When the SA is closed, SA savings will be transferred to the RA up to the cohort FRS, which will continue to earn the long-term interest rate. Any remaining SA savings will be transferred to the Ordinary Account (OA), where they remain withdrawable and will earn the short-term interest rate.

After the SA is closed, members can choose to transfer their OA savings to their RA at any time, up to the prevailing ERS. Once transferred to the RA, the RA savings will earn the long-term interest rate and will be committed towards higher CPF LIFE payouts.

Impact on CPF contributions:
The portion of CPF contributions allocated to the SA will go to the RA instead. If the RA has reached FRS, the excess over FRS will go to the OA.

Impact on CPF Investment Scheme for SA (CPFIS-SA):
Members can continue to stay invested in their CPFIS-SA investment. Once the investments are sold, the proceeds will first go towards making the cohort FRS in the RA, and the excess over FRS will go to the OA.

d. Enhancements to Silver Support Scheme (SSS) [Ongoing]
The government will raise the qualifying per capita household income threshold to $2,300 and increase the quarterly payment by 20% for Singaporeans aged 65 and above who had low incomes during their working years and have less family support.

e. Enhancements to the Matched Retirement Savings Scheme (MRSS) [Ongoing]
The government will continue the MRSS beyond the current pilot, expand the age eligibility and increase the matching grant cap from 1 January 2025. With the increase in matching grant already a significant benefit extended by the government, the tax relief will be removed from the cash top-ups that attract the MRSS matching grant.

f. Majulah Package for Young Seniors and above

i. Earn and Save Bonus (ESB) [Yearly]
All eligible working Singaporeans born in 1973 or earlier will receive the ESB yearly in their RA or SA. The first annual ESB payout will be made in March 2025.

ii. Retirement Savings Bonus (RSB) [One-Time]
All eligible Singaporeans born in 1973 or earlier will receive the RBS in their RA or SA in December 2024.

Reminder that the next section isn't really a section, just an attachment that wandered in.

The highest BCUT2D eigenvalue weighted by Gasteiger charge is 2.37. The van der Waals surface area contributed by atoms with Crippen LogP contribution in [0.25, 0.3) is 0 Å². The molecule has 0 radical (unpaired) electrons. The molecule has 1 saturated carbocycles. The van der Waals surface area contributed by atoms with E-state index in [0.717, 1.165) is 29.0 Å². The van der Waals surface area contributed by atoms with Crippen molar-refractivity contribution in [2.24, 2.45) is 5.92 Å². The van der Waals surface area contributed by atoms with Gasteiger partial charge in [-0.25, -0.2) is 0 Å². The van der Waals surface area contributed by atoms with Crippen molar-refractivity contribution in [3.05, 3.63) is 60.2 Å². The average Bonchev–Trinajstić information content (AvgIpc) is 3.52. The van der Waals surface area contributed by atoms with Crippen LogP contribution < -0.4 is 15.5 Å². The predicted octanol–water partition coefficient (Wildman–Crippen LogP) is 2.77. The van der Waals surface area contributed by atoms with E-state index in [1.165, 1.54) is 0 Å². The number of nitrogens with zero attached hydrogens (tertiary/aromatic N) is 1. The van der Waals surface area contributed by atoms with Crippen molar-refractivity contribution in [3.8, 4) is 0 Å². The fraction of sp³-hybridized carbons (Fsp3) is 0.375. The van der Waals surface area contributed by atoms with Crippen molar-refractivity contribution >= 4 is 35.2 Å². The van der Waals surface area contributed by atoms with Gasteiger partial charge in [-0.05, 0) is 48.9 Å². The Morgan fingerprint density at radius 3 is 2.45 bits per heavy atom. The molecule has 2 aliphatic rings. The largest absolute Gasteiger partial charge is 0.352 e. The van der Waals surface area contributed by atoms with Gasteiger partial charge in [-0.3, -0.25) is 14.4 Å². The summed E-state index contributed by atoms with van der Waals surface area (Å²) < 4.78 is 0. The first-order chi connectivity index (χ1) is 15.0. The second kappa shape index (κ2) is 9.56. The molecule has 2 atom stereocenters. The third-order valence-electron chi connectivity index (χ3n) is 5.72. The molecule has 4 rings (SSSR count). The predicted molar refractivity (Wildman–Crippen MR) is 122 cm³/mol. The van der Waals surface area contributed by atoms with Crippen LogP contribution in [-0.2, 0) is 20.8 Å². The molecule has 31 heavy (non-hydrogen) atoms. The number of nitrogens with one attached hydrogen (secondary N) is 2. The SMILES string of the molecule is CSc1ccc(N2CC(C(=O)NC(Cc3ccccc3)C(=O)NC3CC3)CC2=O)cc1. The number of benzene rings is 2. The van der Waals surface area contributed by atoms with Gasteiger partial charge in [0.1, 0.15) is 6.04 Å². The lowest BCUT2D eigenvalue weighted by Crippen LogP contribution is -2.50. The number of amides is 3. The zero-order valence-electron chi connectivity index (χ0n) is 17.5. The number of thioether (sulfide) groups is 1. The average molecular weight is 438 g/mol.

iii. MediSave Bonus (MSB) [One-Time]
All eligible Singaporeans born in 1973 or earlier will receive the MSB in their CPF MediSave Account (MA) in December 2024.


Keeping Healthcare Affordable and Accessible for All

a. MediSave Bonus for Members Aged 21 to 50 [One-Time]
All eligible Singaporeans born between 1974 and 2003 will receive the MediSave Bonus in their MA in December 2024.


Tax Changes

a. Personal Income Tax (PIT) Rebate for Year of Assessment (YA) 2024 [One-Time]
All tax resident individuals will be granted a PIT Rebate of 50% of tax payable for YA 2024, capped at $200 per taxpayer.

b. Raise Dependant’s or Caregiver’s Income Threshold for Dependant-Related Reliefs [Recurring]
The government will increase the annual income threshold for dependant-related reliefs from $4,000 to $8,000 with effect from YA 2025.

The dependant-related reliefs are:

    1. Spouse Relief
    2. Parent Relief
    3. Qualifying Child Relief
    4. Working Mother’s Child Relief
    5. CPF Cash Top-up Relief for top-up to the CPF account of spouse or siblings
    6. Grandparent Caregiver Relief

c. Revision of Annual Value (AV) Bands for Owner-Occupied Residential Property Tax (PT) Rates [Recurring]
In view of the sharp rise in AVs over the last two years, the boundaries of the AV bands of the owner-occupied residential PT will be adjusted upwards from 1 January 2025.

d. New Additional Buyer’s Stamp Duty (ABSD) Concession for Single Singapore Citizen (SC) Seniors [Recurring]
The government will extend an ABSD concession to single SC aged 55 and above who wish to right-size their residential property (RP). These seniors will be able to claim a refund of ABSD paid on their replacement private property if they sell their first property within six months after purchasing a lower-value replacement private property. This extension will take effect from 16 February 2024.


Ending Remarks

The above is a highlight of various measures in the Budget 2024 that have a direct impact on personal finance. This budget should bring cheer to many Singaporeans in terms of providing financial support to cope with the rising cost of living, improving employability, strengthening retirement adequacy, and enjoying higher tax savings.

The most surprising change announced in the budget is the closure of CPF SA for members aged 55 and above from early 2025. This change affects those who use SA as a withdrawable high-interest risk-free retirement savings account after setting aside FRS in their RA.

But this move is made in the right spirit as it aligns with the principle of “higher interest rates with a longer lock-in period account”. To compensate for the closure of the high-interest SA, the increase of ERS to 4 times BRS gives affected members an option to move their SA savings into RA, and continue enjoying the high interest rate with a longer lock-in period.

The details of the measures can be found on the Ministry of Finance (MOF) budget website and other relevant government websites. The links to these websites are given at the end of this article for your reference.

Warmest regards,
Solutions Team

– Reference Links –

MOF Singapore Budget Website:

FY2024 Singapore Budget Statement:

FY2024 Singapore Budget Speech Video:

FY2024 Singapore Budget Booklet:

FY2024 Singapore Budget Infographics:

FY2024 Singapore Budget Support for Households:

Singapore Budget Support Calculator:

Assurance Package (AP) Scheme:

Community Development Council (CDC) Voucher Scheme:

GST Voucher (GSTV) Scheme:

Forward Singapore (ForwardSG):

CPF Budget Highlights 2024: